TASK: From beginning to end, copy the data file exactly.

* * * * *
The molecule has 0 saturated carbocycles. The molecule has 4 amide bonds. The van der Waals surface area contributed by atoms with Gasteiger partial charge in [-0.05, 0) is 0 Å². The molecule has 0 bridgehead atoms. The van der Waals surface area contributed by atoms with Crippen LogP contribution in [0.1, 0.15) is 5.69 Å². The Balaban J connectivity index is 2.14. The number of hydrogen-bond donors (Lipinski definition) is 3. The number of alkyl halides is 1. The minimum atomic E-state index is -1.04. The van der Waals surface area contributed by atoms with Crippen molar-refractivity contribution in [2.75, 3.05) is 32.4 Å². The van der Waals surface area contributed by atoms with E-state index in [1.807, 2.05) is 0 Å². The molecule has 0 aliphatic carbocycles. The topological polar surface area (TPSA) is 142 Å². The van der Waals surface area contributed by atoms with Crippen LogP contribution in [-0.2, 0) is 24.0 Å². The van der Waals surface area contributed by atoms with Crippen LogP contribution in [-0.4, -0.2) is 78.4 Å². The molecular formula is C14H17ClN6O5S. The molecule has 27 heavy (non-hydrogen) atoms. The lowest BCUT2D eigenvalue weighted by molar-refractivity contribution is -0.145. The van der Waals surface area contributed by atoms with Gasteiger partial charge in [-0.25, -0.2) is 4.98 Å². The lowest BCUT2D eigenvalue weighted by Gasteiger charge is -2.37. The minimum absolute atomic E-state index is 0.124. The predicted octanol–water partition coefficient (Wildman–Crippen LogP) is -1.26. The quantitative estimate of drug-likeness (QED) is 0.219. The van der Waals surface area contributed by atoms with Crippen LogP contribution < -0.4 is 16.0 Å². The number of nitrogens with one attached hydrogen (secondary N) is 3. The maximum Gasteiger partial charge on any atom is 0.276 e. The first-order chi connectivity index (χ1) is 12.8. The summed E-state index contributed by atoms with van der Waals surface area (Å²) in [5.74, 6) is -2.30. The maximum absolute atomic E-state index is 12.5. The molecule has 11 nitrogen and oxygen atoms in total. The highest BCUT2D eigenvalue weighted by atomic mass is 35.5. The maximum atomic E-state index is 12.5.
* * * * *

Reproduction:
The molecule has 0 saturated carbocycles. The molecule has 4 amide bonds. The van der Waals surface area contributed by atoms with Gasteiger partial charge in [-0.05, 0) is 0 Å². The molecule has 0 bridgehead atoms. The van der Waals surface area contributed by atoms with Crippen LogP contribution in [0.1, 0.15) is 5.69 Å². The Balaban J connectivity index is 2.14. The number of hydrogen-bond donors (Lipinski definition) is 3. The number of alkyl halides is 1. The minimum atomic E-state index is -1.04. The van der Waals surface area contributed by atoms with Crippen molar-refractivity contribution in [2.75, 3.05) is 32.4 Å². The van der Waals surface area contributed by atoms with E-state index in [1.807, 2.05) is 0 Å². The molecule has 0 aliphatic carbocycles. The topological polar surface area (TPSA) is 142 Å². The van der Waals surface area contributed by atoms with Crippen LogP contribution in [-0.2, 0) is 24.0 Å². The van der Waals surface area contributed by atoms with Crippen LogP contribution in [-0.4, -0.2) is 78.4 Å². The molecular formula is C14H17ClN6O5S. The molecule has 27 heavy (non-hydrogen) atoms. The lowest BCUT2D eigenvalue weighted by molar-refractivity contribution is -0.145. The van der Waals surface area contributed by atoms with Gasteiger partial charge in [-0.25, -0.2) is 4.98 Å². The lowest BCUT2D eigenvalue weighted by Gasteiger charge is -2.37. The minimum absolute atomic E-state index is 0.124. The predicted octanol–water partition coefficient (Wildman–Crippen LogP) is -1.26. The quantitative estimate of drug-likeness (QED) is 0.219. The van der Waals surface area contributed by atoms with Crippen LogP contribution < -0.4 is 16.0 Å². The number of nitrogens with one attached hydrogen (secondary N) is 3. The maximum Gasteiger partial charge on any atom is 0.276 e. The first-order chi connectivity index (χ1) is 12.8. The summed E-state index contributed by atoms with van der Waals surface area (Å²) in [5.74, 6) is -2.30. The maximum absolute atomic E-state index is 12.5. The molecule has 11 nitrogen and oxygen atoms in total. The highest BCUT2D eigenvalue weighted by atomic mass is 35.5. The maximum atomic E-state index is 12.5.